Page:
Whether you identify as an introvert or an extrovert, there are strategies you can use to make online learning easier.
The terms "introversion" and "extroversion" were first popularized in the 1920s by psychiatrist Carl Jung. Without diving too deep into personality theory, these traits essentially refer to the way people "recharge" their energy levels. Introverts gain energy from being alone, while extroverts gain energy from being with others.
These personality traits can often lead to different learning styles in the classroom. However, COVID-19 has turned the traditional classroom upside down.
With colleges and universities across the country turning to online education in the face of the pandemic, introverted and extroverted students alike must adapt to the change. We're here to help both introverts and extroverts learn the best ways to study in college.
Before Class: Introvert vs. Extrovert
Introverts can be just as outgoing as their extroverted peers, but at the end of the day, they require internal reflection to recharge. In a college course, this means introverts often appreciate the opportunity to look over class materials on their own time, at their own pace.
Learning Strategies: Introverts tend to thrive in asynchronous classes, where they can view, pause, and rewind course lectures as desired. When taking synchronous courses, introverts should consider looking over presentations and materials ahead of time.
Extroverts feed off of external energy and interaction with others, making synchronous courses an excellent option. However, it can be difficult to connect meaningfully with others in a live class of two dozen or more participants.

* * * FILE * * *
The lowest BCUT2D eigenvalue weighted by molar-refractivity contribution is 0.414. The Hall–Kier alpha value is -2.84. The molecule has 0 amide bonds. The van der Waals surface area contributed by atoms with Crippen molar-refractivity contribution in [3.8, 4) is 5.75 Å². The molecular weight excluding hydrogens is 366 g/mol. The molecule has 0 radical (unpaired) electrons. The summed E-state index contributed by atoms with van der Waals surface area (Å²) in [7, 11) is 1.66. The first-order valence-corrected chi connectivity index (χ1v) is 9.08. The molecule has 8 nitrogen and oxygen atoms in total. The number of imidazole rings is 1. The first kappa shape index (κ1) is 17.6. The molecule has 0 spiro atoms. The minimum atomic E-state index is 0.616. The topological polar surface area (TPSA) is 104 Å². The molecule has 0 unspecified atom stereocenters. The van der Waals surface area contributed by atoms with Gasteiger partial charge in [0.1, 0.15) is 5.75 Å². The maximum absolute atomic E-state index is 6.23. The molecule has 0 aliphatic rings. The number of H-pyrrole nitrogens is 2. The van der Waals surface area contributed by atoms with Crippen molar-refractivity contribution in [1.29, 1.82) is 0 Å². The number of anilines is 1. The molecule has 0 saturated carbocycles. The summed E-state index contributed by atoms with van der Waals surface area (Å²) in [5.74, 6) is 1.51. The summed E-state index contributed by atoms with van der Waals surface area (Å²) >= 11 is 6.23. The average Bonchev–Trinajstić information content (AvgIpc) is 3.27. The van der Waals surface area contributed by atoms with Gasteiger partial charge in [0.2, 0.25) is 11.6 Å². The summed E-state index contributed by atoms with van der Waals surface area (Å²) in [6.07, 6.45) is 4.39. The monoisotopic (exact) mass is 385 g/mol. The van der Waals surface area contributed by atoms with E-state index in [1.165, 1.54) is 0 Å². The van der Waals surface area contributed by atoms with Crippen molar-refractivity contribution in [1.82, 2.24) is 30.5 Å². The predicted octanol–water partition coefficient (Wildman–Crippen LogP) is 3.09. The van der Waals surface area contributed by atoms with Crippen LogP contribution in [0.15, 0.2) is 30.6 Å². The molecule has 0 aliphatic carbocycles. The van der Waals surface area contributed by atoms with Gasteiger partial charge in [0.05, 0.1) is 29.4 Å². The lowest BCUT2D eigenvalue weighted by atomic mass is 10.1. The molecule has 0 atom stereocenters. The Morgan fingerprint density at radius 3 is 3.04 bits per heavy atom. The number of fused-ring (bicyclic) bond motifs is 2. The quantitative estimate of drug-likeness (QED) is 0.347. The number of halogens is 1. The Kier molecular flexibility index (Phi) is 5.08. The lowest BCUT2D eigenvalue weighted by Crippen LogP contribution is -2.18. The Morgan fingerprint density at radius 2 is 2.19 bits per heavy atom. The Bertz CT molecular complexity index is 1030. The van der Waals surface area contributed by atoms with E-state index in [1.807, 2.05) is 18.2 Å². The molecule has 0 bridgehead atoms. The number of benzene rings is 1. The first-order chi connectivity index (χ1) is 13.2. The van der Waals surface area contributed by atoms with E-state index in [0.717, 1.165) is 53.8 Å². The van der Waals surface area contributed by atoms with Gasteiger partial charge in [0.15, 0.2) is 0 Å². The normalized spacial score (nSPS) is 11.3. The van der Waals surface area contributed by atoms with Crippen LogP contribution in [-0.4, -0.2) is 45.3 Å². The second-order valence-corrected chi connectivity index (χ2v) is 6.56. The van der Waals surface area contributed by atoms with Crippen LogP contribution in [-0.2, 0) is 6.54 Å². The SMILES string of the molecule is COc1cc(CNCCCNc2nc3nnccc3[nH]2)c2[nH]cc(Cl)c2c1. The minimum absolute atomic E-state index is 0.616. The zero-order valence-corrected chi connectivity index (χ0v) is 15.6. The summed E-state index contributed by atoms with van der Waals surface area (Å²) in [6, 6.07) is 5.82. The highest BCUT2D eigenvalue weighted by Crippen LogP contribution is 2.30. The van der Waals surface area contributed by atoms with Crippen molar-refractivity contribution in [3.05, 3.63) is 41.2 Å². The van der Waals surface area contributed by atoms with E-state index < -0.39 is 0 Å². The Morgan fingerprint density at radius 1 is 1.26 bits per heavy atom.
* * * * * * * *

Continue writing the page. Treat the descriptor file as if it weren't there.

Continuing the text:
Learning Strategies: Extroverts should consider logging into class early to talk with other students in smaller groups. Extroverts can also prepare for class by discussing material in online discussion boards, chat rooms, and over email or text.
Class Participation: Introvert vs. Extrovert
Though not all introverts deal with social anxiety or shyness, they often have a harder time speaking up in a group setting. This difficulty may be even more apparent in a real-time, synchronous course, where a traditional classroom is replaced with disembodied heads on a computer screen, Brady Bunch-style.
Learning Strategies: Luckily, online courses provide multiple avenues for class participation. Introverts can share questions or comments through chat boxes, class discussion forums, and email.
Extroverts love interaction, but competing for attention on a large Zoom call is difficult, even when the professor opens the floor for student discussion. The instant gratification of class participation is limited even further in asynchronous courses.
Learning Strategies: Extroverts tend to have an easier time adapting to a synchronous learning environment than introverts do; it's easier for them to jump into the conversation without fading into the background. When enrolled in asynchronous classes, extroverts can engage by taking advantage of live office hours, review sessions, and small discussion groups.
Working in Groups: Introvert vs. Extrovert
Introverts tend to find working in small groups easier than speaking up in a call with an entire class of students. However, it can still be overwhelming, especially if other group members have strong personalities.
Learning Strategies: Dividing projects into individual, delegated tasks is an excellent way for introverts to balance group participation with their desire to work alone. Introverts might also benefit from doing prep work and brainstorming ahead of group discussions so they feel confident sharing their ideas.